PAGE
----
Overall, the Sun Belt experienced some of the greatest population growth in the country. Nevada outpaced the country, expanding by more than 35 percent while Arizona, Utah and Texas followed with growth more than 20 percent.
Along with the shift of population to the South has come a shift from cities to suburbs. The suburbs of southern cities such as Atlanta, Dallas and Houston saw record gains in overall populations. More than half of the cities with large black populations experienced declines in their populations because of an exodus to the suburbs.
As some cities recorded a loss in population to the suburbs, many cities experienced a racial rebalancing with steadily growing numbers of Hispanics and shifting numbers of whites and blacks. In data set to be released today, demographers expect Washington, D.C. and New York City to increase in the number of whites in their cities for the first time since the 1950s.
While many large cities transformed in their racial makeup and size, two stood out with dramatic losses in population. Due in large part to damage inflicted by Hurricane Katrina in 2005, New Orleans' population shrunk by 30 percent over the course of 10 years. In Michigan, Detroit shed nearly 65 people a day for a decade, causing its population to plummet 25 percent because of economic strife and a shift to the suburbs.
And then there were the oddballs from the 2010 Census. Sarah Palin's hometown of Wasilla, Alaska, experienced the largest growth in the state, expanding its population size by 43 percent while Maricopa, Arizona, the new hometown of her daughter Bristol and grandson Tripp, increased by a whopping 4,000 percent.
The trends of this changing American landscape will come into play during redistricting decisions state legislatures will make in the coming months. Analysts expect new congressional districts to reflect the overall trends revealed by the local Census data, beginning with the rise in Hispanic population.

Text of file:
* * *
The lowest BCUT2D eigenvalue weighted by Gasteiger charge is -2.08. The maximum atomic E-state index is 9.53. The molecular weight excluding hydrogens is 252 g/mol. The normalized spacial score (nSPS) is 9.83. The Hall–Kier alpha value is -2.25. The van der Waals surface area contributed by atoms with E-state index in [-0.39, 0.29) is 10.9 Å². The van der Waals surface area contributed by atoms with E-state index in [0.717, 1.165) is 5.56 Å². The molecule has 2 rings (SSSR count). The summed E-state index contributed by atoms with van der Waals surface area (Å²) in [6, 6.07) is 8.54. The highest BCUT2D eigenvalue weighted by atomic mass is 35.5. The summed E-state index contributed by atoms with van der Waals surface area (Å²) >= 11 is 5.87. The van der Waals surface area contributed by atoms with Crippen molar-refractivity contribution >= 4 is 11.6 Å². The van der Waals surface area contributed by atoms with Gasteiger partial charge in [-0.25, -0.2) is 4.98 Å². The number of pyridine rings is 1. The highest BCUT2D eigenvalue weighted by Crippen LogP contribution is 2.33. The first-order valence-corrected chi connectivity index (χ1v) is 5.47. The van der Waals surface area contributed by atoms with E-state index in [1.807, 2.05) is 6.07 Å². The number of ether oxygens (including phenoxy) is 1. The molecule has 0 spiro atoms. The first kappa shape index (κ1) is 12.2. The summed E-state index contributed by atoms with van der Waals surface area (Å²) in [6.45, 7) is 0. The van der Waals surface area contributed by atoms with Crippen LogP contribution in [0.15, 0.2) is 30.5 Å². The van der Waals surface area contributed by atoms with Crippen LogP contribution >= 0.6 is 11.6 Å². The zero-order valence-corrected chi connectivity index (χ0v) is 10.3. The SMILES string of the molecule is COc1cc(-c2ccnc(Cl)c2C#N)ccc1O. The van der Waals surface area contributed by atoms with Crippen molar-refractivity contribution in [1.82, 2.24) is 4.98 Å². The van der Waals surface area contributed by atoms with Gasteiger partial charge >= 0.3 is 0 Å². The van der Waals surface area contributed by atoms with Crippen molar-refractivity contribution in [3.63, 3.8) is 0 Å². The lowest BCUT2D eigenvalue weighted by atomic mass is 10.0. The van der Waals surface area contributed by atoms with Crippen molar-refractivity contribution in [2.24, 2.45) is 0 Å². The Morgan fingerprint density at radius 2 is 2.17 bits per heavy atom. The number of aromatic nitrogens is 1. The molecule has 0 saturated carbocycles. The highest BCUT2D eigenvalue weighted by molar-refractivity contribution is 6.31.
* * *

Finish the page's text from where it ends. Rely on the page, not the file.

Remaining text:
"There's little doubt that the growth in the Latino population is going to eventually result in a more Hispanic representation in legislatures and Congress, as well," said Tim Storey, a redistricting analyst with the National Council of State Legislatures. "But it's going to take time. The maps are being drawn now."
Storey argued shifts from cities to suburbs and slow growth in rural areas will also spur new redistricting patterns.
"From a national perspective, there will be fewer rural legislators, period, because those areas of the country continue to not grow or lose population," Story said. "There will be a shift of political power to suburban areas, period."
Ten states -- Ohio, New York, Illinois, Iowa, Louisiana, Massachusetts, Michigan, Missouri, New Jersey and Pennsylvania -- lost a total of 12 congressional seats to eight states -- Texas, Florida, Arizona, Georgia, Nevada, South Carolina, Utah and Washington -- in the reapportionment process.
And with GOP gains from the 2010 election, redistricting might favor Republicans in this Census cycle.
"Republicans are in their best position politically for redistricting than they've ever been in, period," Storey said. "Republicans are positioned very well to not be on the short end of the redistricting process."